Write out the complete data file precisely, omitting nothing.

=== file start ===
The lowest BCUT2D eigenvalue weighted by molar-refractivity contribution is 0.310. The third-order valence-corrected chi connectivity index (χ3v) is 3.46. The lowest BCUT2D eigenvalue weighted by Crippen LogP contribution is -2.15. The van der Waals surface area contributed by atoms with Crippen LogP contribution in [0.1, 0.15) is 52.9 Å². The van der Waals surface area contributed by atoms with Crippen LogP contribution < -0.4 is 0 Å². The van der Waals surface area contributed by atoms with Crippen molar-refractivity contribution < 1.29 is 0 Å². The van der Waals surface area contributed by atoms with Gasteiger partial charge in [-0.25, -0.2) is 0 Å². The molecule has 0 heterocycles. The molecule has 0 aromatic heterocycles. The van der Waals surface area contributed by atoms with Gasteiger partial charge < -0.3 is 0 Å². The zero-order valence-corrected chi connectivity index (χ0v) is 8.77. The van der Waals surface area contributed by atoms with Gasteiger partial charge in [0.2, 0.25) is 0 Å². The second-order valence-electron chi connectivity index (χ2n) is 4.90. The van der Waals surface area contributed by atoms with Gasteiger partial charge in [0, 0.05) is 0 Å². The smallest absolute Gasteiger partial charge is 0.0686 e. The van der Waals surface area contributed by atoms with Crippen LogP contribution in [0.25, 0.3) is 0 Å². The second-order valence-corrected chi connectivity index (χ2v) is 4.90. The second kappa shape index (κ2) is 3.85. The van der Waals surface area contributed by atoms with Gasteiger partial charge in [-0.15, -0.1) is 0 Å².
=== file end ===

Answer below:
The lowest BCUT2D eigenvalue weighted by molar-refractivity contribution is 0.310. The third-order valence-corrected chi connectivity index (χ3v) is 3.46. The lowest BCUT2D eigenvalue weighted by Crippen LogP contribution is -2.15. The van der Waals surface area contributed by atoms with Crippen LogP contribution in [0.1, 0.15) is 52.9 Å². The van der Waals surface area contributed by atoms with Crippen LogP contribution < -0.4 is 0 Å². The van der Waals surface area contributed by atoms with Crippen molar-refractivity contribution < 1.29 is 0 Å². The van der Waals surface area contributed by atoms with Gasteiger partial charge in [-0.25, -0.2) is 0 Å². The molecule has 0 heterocycles. The molecule has 0 aromatic heterocycles. The van der Waals surface area contributed by atoms with Gasteiger partial charge < -0.3 is 0 Å². The zero-order valence-corrected chi connectivity index (χ0v) is 8.77. The van der Waals surface area contributed by atoms with Gasteiger partial charge in [0.2, 0.25) is 0 Å². The second-order valence-electron chi connectivity index (χ2n) is 4.90. The van der Waals surface area contributed by atoms with Gasteiger partial charge in [0, 0.05) is 0 Å². The smallest absolute Gasteiger partial charge is 0.0686 e. The van der Waals surface area contributed by atoms with Crippen LogP contribution in [0.25, 0.3) is 0 Å². The second-order valence-corrected chi connectivity index (χ2v) is 4.90. The second kappa shape index (κ2) is 3.85. The van der Waals surface area contributed by atoms with Gasteiger partial charge in [-0.15, -0.1) is 0 Å².